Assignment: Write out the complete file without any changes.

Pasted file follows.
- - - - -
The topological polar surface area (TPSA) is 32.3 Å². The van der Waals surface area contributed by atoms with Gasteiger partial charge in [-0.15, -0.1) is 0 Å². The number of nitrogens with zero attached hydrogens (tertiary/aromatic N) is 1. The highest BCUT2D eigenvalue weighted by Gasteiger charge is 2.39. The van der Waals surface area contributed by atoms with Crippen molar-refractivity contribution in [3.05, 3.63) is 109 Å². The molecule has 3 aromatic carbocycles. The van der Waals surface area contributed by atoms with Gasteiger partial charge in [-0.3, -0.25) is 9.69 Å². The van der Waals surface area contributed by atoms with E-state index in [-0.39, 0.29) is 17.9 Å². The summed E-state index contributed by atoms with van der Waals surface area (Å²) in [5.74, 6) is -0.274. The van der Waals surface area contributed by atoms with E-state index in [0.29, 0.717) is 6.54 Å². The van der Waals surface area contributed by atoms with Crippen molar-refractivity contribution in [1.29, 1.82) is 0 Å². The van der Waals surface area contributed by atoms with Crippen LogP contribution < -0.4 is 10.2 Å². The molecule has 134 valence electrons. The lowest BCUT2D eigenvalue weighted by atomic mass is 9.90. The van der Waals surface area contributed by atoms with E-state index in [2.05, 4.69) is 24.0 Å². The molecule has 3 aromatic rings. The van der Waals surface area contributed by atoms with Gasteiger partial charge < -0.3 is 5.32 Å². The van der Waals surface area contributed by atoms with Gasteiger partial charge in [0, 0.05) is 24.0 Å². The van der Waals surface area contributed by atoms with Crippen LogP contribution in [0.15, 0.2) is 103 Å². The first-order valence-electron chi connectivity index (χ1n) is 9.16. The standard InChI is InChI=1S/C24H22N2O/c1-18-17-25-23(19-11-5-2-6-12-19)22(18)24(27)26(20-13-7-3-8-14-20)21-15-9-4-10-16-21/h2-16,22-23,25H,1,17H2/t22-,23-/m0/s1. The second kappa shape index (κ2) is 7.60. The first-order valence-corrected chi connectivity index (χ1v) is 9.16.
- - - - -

The topological polar surface area (TPSA) is 32.3 Å². The van der Waals surface area contributed by atoms with Gasteiger partial charge in [-0.15, -0.1) is 0 Å². The number of nitrogens with zero attached hydrogens (tertiary/aromatic N) is 1. The highest BCUT2D eigenvalue weighted by Gasteiger charge is 2.39. The van der Waals surface area contributed by atoms with Crippen molar-refractivity contribution in [3.05, 3.63) is 109 Å². The molecule has 3 aromatic carbocycles. The van der Waals surface area contributed by atoms with Gasteiger partial charge in [-0.3, -0.25) is 9.69 Å². The van der Waals surface area contributed by atoms with E-state index in [-0.39, 0.29) is 17.9 Å². The summed E-state index contributed by atoms with van der Waals surface area (Å²) in [5.74, 6) is -0.274. The van der Waals surface area contributed by atoms with E-state index in [0.29, 0.717) is 6.54 Å². The van der Waals surface area contributed by atoms with Crippen molar-refractivity contribution in [1.29, 1.82) is 0 Å². The van der Waals surface area contributed by atoms with Crippen LogP contribution < -0.4 is 10.2 Å². The molecule has 134 valence electrons. The lowest BCUT2D eigenvalue weighted by atomic mass is 9.90. The van der Waals surface area contributed by atoms with E-state index in [2.05, 4.69) is 24.0 Å². The molecule has 3 aromatic rings. The van der Waals surface area contributed by atoms with Gasteiger partial charge < -0.3 is 5.32 Å². The van der Waals surface area contributed by atoms with Gasteiger partial charge in [0, 0.05) is 24.0 Å². The van der Waals surface area contributed by atoms with Crippen LogP contribution in [0.15, 0.2) is 103 Å². The first-order valence-electron chi connectivity index (χ1n) is 9.16. The standard InChI is InChI=1S/C24H22N2O/c1-18-17-25-23(19-11-5-2-6-12-19)22(18)24(27)26(20-13-7-3-8-14-20)21-15-9-4-10-16-21/h2-16,22-23,25H,1,17H2/t22-,23-/m0/s1. The second kappa shape index (κ2) is 7.60. The first-order valence-corrected chi connectivity index (χ1v) is 9.16.